Stefanie Waldek, Architectural Digest
When the Solomon R. Guggenheim Museum opened in 1959, critics panned the design, likening it to a washing machine, an inverted oatmeal bowl, and “an oversized and indigestible hot cross bun,” among other things. Today, however, it’s become one of New York City’s most beloved architectural icons. Designed by legendary architect Frank Lloyd Wright, the Guggenheim is a concrete masterpiece, featuring a top-heavy spiraling form that certainly makes for a unique space for displaying art—the ultimate goal of Solomon R. Guggenheim himself, and of his art adviser Hilla Rebay. It was Wright’s first commission in New York City, though the architect was rather displeased about the chosen location. "I think of several more desirable places in the world to build this great museum, but we will have to try New York,' he wrote in a 1949 letter. The compromise? Wright picked a site next to Central Park, connecting the museum with nature—a crucial component in the architect’s design ethos. To celebrate the 60th anniversary of the Guggenheim, we’ve uncovered seven little-known facts about the building.
1. Frank Lloyd Wright wanted the museum’s exterior to be red.
You’ll find prominent use of Wright’s signature colour, Cherokee Red, in many of his most famous works. The monochromatic Guggenheim is not one such building, but it nearly was. Wright intended to clad the exterior in red marble, claiming that “red is the color of creation,” but Hilla Rebay shot the idea down. “Red is a color which displeases [Solomon R. Guggenheim] as much as it does me," she wrote in a 1945 letter to the architect.
2. The original exterior ended up being painted a brownish yellow.
That’s right, the Guggenheim was not originally the super pale grey it is today. During the $29 million restoration, conservators removed 11 layers of paint, unearthing the original brownish-yellow hue. There was a debate about what colour to paint the restored exterior—yellow proponents argued the colour was more akin to what Wright would have wanted, since he didn’t particularly love white, while grey proponents argued that the building was better known for its nearly white hue, having been painted various shades of grey since the 1960s. At the end of the day, the proponents of grey won.
3. The ramp is more than a quarter-mile long.
Anyone who’s walked up the spiral ramp inside the Guggenheim knows it’s a bit of a workout. The entire ramp is 1,416 feet long and it’s set at an 18-degree angle. Afraid of heights? Don’t lean over the 36-inch-tall parapet—an extraordinarily low barrier that is certainly not up to contemporary building codes—and peer down into the 96-foot atrium beneath the rotunda.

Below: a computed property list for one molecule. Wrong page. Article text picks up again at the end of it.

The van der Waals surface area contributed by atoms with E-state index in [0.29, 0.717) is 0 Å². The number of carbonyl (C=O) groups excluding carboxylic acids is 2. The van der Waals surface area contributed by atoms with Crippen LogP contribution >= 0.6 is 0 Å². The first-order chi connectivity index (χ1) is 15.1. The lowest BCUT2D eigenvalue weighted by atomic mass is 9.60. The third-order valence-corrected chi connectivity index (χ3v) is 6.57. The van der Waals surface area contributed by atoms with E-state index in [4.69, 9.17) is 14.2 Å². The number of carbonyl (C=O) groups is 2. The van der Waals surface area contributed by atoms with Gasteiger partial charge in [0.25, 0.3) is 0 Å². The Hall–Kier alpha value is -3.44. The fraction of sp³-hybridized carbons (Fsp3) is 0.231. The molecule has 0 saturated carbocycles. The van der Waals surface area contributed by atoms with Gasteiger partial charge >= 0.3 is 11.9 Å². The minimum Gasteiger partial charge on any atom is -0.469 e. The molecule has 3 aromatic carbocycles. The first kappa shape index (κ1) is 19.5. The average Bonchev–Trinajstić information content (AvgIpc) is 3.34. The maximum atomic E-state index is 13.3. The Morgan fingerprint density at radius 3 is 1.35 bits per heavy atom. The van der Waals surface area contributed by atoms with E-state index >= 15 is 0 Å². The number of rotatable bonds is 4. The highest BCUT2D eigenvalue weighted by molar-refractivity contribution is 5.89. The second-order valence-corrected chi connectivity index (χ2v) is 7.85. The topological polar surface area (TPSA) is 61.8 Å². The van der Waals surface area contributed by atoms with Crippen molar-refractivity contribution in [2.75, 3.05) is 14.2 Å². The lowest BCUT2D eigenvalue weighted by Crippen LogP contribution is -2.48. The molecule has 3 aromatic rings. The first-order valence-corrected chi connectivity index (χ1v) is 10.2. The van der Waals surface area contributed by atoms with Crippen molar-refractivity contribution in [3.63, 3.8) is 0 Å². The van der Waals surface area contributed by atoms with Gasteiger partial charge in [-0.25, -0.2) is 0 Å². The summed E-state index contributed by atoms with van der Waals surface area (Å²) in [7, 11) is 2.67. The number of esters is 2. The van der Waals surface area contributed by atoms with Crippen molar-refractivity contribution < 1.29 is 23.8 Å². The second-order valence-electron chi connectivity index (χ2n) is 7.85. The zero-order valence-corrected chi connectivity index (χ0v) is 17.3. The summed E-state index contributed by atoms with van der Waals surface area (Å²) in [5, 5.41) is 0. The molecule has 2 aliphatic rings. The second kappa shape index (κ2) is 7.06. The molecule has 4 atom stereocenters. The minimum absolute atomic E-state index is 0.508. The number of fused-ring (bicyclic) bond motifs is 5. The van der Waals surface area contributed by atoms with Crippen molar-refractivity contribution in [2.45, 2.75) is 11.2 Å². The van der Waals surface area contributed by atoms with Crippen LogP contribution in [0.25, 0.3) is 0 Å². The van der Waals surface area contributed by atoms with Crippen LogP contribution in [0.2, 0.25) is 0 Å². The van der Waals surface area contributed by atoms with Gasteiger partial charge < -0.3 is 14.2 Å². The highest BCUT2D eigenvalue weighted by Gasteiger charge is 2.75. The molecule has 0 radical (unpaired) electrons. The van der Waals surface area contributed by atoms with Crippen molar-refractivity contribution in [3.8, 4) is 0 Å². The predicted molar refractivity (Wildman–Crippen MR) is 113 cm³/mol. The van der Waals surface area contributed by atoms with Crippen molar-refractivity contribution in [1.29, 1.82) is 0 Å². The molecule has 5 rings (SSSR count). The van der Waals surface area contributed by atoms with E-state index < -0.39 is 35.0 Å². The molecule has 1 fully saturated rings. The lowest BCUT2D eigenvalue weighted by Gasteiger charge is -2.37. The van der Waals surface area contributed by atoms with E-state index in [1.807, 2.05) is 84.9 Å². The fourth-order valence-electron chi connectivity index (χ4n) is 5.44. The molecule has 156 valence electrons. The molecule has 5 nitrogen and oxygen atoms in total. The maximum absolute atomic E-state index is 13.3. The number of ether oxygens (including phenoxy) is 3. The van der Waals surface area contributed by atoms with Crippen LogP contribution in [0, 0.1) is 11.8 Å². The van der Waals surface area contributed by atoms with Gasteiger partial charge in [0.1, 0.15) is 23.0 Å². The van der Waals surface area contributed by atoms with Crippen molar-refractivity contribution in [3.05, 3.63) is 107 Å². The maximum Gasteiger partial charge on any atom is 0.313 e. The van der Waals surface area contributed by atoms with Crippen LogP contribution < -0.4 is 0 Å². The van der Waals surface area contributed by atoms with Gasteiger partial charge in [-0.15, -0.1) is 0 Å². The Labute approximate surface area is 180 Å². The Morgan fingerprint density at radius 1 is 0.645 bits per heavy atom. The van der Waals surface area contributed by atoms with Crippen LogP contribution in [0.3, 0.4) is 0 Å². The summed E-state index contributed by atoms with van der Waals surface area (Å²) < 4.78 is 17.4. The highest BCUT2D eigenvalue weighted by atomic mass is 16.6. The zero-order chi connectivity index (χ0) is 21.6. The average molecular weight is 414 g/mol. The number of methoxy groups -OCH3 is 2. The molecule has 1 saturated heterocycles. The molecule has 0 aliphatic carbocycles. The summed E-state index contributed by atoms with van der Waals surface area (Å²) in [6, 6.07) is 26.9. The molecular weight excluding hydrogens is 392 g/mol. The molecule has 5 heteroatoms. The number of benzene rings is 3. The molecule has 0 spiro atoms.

4. The building is one of the youngest to be designated a National Historic Landmark, which happened in 2008, when it was 49 years old.
Most buildings don’t receive the designation until they’ve been standing for at least 50 years, but the National Park Service, which administers the National Historic Landmark program, invoked a special exception to its standard criteria for nomination given the building’s significance. Even more impressively, the Guggenheim was named a New York City landmark at just 31 years old—it’s one of the youngest buildings to receive that title.
5. The museum’s interior is painted nearly every day.
The white paint on the interior of the Guggenheim is constantly being refreshed, given that it’s prone to getting a bit scuffed up. “You’d have to really close the whole building and have it closed for, you know, I don’t know, a full week or something if you were to truly repaint the interior,” said assistant curator of architecture Ashley Mendelsohn in an audio guide to the museum. “And so instead, we touch up here and there.” So each day after the museum closes to guests, the paintbrushes come out. This patchwork painting style lends a unique textural quality to interior surfaces, which you can feel if you run your hands over the parapet, for instance.
6. The interior walls of the rotunda are tilted outward at 97 degrees.
Wright wanted the walls to emulate the tilt of an easel in order to best display works of art. He envisioned leaning paintings against the wall rather than mounting them fully. In order to protect the works, he added steep slopes between the gallery floor and the gallery walls to separate the audience from the art. He also installed skylights in the galleries to light the art naturally. Neither of these notions ended up being used for long—works are now typically mounted on the walls directly, and the skylights were replaced with artificial lighting after the inaugural exhibition in 1959.
7. Frank Lloyd Wright’s initials can be found on the exterior of the museum, like a signature on a work of art.
On the exterior of the Guggenheim, there’s a small red tile bearing Wright’s initials. The architect commissioned a ceramicist to craft about 25 of these tiles, inspired by seals on Japanese prints, which were placed on his projects that received his personal approval—essentially, signifying that they had been completed exactly to his specifications. The Guggenheim is unique in that it also bears the name of the contractor who built it, George Cohen, whom Wright greatly respected. “This was the only time Wright ever put the general contractor’s name on a building,” says 99% Invisible podcast host Roman Mars in the museum’s audio guide.